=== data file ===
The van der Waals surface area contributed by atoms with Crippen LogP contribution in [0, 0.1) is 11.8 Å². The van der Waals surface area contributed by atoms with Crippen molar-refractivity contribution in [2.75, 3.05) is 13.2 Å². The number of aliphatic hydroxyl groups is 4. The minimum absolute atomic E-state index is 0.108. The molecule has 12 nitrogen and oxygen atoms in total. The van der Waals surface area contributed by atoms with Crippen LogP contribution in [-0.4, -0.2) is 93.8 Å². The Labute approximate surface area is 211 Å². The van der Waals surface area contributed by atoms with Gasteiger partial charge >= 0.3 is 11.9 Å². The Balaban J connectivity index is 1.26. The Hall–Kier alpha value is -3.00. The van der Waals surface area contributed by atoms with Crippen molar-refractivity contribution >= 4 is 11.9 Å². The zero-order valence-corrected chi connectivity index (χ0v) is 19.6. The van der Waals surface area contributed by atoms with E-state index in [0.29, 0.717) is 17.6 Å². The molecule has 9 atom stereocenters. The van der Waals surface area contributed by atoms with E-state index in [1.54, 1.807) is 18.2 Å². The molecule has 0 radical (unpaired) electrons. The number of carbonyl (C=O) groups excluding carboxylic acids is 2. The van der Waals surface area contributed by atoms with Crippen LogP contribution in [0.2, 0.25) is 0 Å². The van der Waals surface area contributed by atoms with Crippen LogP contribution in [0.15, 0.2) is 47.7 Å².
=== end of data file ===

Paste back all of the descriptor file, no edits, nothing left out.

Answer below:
The van der Waals surface area contributed by atoms with Crippen LogP contribution in [0, 0.1) is 11.8 Å². The van der Waals surface area contributed by atoms with Crippen molar-refractivity contribution in [2.75, 3.05) is 13.2 Å². The number of aliphatic hydroxyl groups is 4. The minimum absolute atomic E-state index is 0.108. The molecule has 12 nitrogen and oxygen atoms in total. The van der Waals surface area contributed by atoms with Crippen LogP contribution in [-0.4, -0.2) is 93.8 Å². The Labute approximate surface area is 211 Å². The van der Waals surface area contributed by atoms with Gasteiger partial charge >= 0.3 is 11.9 Å². The Balaban J connectivity index is 1.26. The Hall–Kier alpha value is -3.00. The van der Waals surface area contributed by atoms with Crippen molar-refractivity contribution >= 4 is 11.9 Å². The zero-order valence-corrected chi connectivity index (χ0v) is 19.6. The van der Waals surface area contributed by atoms with E-state index in [0.29, 0.717) is 17.6 Å². The molecule has 9 atom stereocenters. The van der Waals surface area contributed by atoms with E-state index in [1.54, 1.807) is 18.2 Å². The molecule has 0 radical (unpaired) electrons. The number of carbonyl (C=O) groups excluding carboxylic acids is 2. The van der Waals surface area contributed by atoms with Crippen LogP contribution in [0.2, 0.25) is 0 Å². The van der Waals surface area contributed by atoms with Crippen LogP contribution in [0.15, 0.2) is 47.7 Å².